“At the beginning I doubted a lot of it would work. I made a strong investment in quality products that I needed to accumulate, as the market here is very unstable. The customers grew, mainly be word of mouth. Even though I haven’t a website, many people know me already and come looking for me.” She added.

Both Luque and Ramirez assured that the locations of their businesses do not limit their development and that managing them has contributed to personal empowerment and social advancement.

“My beauty salon has grown thanks to the effort and persistence in daily work”, stated Ramirez.

Meanwhile, Luque reflected “when a woman manages her own business, and she does it with the help of her family, the household has more harmony because income improves as well the quality of life and wellbeing.”

In 2010, the then government of Raul Castro (2008-2018) authorized the extension of some self-employment, with the objective of updating the Cuban economy.

The measure, which the socialist government has described as “irreversible,” sought to free the enormous state apparatus of hundreds of thousands of workers and non-strategic activities, as well as capitalize on taxes, in order to revive the national economy immersed in a persistent crisis since 1991.

From left to right, Cuban entrepreneurs Danilsy Ramírez, Rosa Luque and Arlem Martinez exchange experiences on the management of their small and successful businesses, which they installed in areas of the periphery of Havana, away from the most attractive points of the capital. Photo: Jorge Luis Baños / IPS

As part of this stimulus, which has not been without obstacles and delays, the private sector grew – and with it, also the number of Cuban entrepreneurs and those who were hired in small and medium businesses in the sector throughout the country.

However, the figures reveal the persistence of gaps such as gender, and the need to reduce them through public policies that complement state laws stipulating non-discrimination and equal rights.

This would contribute to the implementation of the 17 Sustainable Development Goals (SDGs) of the 2030 Agenda of the United Nations, with 169 goals in the economic, social and environmental dimensions.

SDG 5, related to gender equality, notes that empowering women and girls has a multiplier effect and helps to promote economic growth and development worldwide.

Arlen Martínez, Communication Coordinator of CubaEmprende, told IPS that “the majority of those who come to train are women… because they aren’t afraid to say they don’t know and need help, unlike many men, permeated by the macho culture.”

However, elements conspiring against equal opportunities remain in this country.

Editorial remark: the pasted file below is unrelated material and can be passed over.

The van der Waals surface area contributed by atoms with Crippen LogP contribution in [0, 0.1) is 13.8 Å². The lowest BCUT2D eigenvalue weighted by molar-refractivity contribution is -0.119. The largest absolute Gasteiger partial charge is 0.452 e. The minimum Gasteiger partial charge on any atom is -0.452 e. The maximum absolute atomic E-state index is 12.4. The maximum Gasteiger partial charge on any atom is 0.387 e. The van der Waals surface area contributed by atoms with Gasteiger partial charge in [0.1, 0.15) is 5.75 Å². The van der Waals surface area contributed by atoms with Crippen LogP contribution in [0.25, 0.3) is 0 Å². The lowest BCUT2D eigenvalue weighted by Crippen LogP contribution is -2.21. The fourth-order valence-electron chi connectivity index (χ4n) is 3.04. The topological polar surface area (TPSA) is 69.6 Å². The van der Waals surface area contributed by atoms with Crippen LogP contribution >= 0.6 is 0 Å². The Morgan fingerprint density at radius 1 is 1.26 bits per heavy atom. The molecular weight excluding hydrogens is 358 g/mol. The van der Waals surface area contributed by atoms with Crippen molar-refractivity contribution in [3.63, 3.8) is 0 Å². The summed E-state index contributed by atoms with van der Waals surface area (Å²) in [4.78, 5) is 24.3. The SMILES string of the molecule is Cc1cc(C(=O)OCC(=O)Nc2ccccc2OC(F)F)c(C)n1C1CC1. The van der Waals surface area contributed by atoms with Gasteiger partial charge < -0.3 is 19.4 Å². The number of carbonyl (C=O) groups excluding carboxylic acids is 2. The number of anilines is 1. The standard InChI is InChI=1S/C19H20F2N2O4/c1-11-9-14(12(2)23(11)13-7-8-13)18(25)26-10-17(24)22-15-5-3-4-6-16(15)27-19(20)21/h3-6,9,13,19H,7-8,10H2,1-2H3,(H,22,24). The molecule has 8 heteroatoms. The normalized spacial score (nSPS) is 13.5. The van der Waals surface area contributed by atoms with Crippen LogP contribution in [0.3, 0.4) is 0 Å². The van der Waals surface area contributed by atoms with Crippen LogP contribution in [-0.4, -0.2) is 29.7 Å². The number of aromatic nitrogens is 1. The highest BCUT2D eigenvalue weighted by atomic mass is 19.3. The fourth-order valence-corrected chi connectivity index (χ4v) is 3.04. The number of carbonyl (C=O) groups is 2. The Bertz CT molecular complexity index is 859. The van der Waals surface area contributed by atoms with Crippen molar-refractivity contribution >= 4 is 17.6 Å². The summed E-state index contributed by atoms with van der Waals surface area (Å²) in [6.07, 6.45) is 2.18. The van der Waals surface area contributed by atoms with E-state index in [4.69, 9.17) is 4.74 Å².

“Nobody tells a woman that she cannot start a business; however, when she starts, she faces difficulties that men usually don’t have,” said Martinez, a 31-year-old communicator, mother of two children and also an entrepreneur.

She mentioned, for example, the double work day that also includes domestic tasks, as well as the care of parents and/or children, along with other social activities.

The National Survey of Gender Equality (Enig-2016), published in February of this year, showed that in a given week Cuban women spend an average of 14 hours more than men in unpaid work whereas men undertake 12 more hours of paid labor than women.

In the home, men and women spend an average of 28.22 hours a week on domestic and care work, but with important differences: 35.20 hours for women go against the 21.94 hours by men.

“Another problem is that many female entrepreneurs often have problems with their suppliers or subordinates when they are men, because they find it hard to recognize a woman as the leader of a project,” Martinez said.

In her opinion: “more value must be given to the entrepreneurial woman and her efforts”.

The specialist advocated, beyond diversifying the laws that support female entrepreneurship, there is a need to make use of existing ones – as some, she said, protect women in terms of maternity leave, with or without pay, loans and other benefits, but they are not known.

“As the country lacks a history of policies related to independent (non-state) work, there is a lot of skepticism. Perhaps we should learn from other countries in the region with many more public policies that stimulate development, not only for women but also for entrepreneurs in general,” she said.